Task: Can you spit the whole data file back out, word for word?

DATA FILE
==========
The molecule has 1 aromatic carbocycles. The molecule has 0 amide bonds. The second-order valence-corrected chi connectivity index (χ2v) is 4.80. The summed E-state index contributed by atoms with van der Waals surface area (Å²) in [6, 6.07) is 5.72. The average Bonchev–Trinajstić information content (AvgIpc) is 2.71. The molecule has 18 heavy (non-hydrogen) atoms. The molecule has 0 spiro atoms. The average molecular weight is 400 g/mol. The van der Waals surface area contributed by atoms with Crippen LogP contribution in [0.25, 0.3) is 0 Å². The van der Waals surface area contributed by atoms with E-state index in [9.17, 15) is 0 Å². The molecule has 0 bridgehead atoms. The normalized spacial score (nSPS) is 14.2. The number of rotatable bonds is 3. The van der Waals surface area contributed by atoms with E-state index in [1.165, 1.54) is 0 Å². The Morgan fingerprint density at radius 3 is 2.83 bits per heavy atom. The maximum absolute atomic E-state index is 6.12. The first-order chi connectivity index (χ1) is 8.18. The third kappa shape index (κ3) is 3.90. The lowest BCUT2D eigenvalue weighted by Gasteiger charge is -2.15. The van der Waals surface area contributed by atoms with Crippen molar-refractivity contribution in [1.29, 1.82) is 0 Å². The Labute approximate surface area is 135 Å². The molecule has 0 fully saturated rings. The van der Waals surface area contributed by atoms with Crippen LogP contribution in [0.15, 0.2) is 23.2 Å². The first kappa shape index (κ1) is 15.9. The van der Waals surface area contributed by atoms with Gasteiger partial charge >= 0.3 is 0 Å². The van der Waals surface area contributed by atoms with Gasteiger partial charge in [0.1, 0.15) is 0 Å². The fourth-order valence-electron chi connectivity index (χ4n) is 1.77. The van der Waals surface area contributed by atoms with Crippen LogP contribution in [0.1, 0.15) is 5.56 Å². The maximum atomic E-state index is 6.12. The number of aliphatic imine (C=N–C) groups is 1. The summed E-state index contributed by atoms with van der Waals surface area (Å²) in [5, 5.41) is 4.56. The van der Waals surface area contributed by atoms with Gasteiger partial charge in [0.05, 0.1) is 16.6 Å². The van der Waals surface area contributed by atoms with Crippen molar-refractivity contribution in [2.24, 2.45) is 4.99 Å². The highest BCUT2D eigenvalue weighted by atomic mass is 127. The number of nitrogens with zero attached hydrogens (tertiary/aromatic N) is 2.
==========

The molecule has 1 aromatic carbocycles. The molecule has 0 amide bonds. The second-order valence-corrected chi connectivity index (χ2v) is 4.80. The summed E-state index contributed by atoms with van der Waals surface area (Å²) in [6, 6.07) is 5.72. The average Bonchev–Trinajstić information content (AvgIpc) is 2.71. The molecule has 18 heavy (non-hydrogen) atoms. The molecule has 0 spiro atoms. The average molecular weight is 400 g/mol. The van der Waals surface area contributed by atoms with Crippen LogP contribution in [0.25, 0.3) is 0 Å². The van der Waals surface area contributed by atoms with E-state index in [9.17, 15) is 0 Å². The molecule has 0 bridgehead atoms. The normalized spacial score (nSPS) is 14.2. The number of rotatable bonds is 3. The van der Waals surface area contributed by atoms with E-state index in [1.165, 1.54) is 0 Å². The Morgan fingerprint density at radius 3 is 2.83 bits per heavy atom. The maximum absolute atomic E-state index is 6.12. The first-order chi connectivity index (χ1) is 8.18. The third kappa shape index (κ3) is 3.90. The lowest BCUT2D eigenvalue weighted by Gasteiger charge is -2.15. The van der Waals surface area contributed by atoms with Crippen molar-refractivity contribution in [1.29, 1.82) is 0 Å². The Labute approximate surface area is 135 Å². The molecule has 0 fully saturated rings. The van der Waals surface area contributed by atoms with Crippen LogP contribution in [0.15, 0.2) is 23.2 Å². The first kappa shape index (κ1) is 15.9. The van der Waals surface area contributed by atoms with Gasteiger partial charge >= 0.3 is 0 Å². The van der Waals surface area contributed by atoms with Gasteiger partial charge in [0.1, 0.15) is 0 Å². The fourth-order valence-electron chi connectivity index (χ4n) is 1.77. The van der Waals surface area contributed by atoms with Crippen LogP contribution in [0.1, 0.15) is 5.56 Å². The maximum atomic E-state index is 6.12. The number of aliphatic imine (C=N–C) groups is 1. The summed E-state index contributed by atoms with van der Waals surface area (Å²) in [5, 5.41) is 4.56. The van der Waals surface area contributed by atoms with Gasteiger partial charge in [0.05, 0.1) is 16.6 Å². The van der Waals surface area contributed by atoms with Crippen molar-refractivity contribution in [2.24, 2.45) is 4.99 Å². The highest BCUT2D eigenvalue weighted by atomic mass is 127. The number of nitrogens with zero attached hydrogens (tertiary/aromatic N) is 2.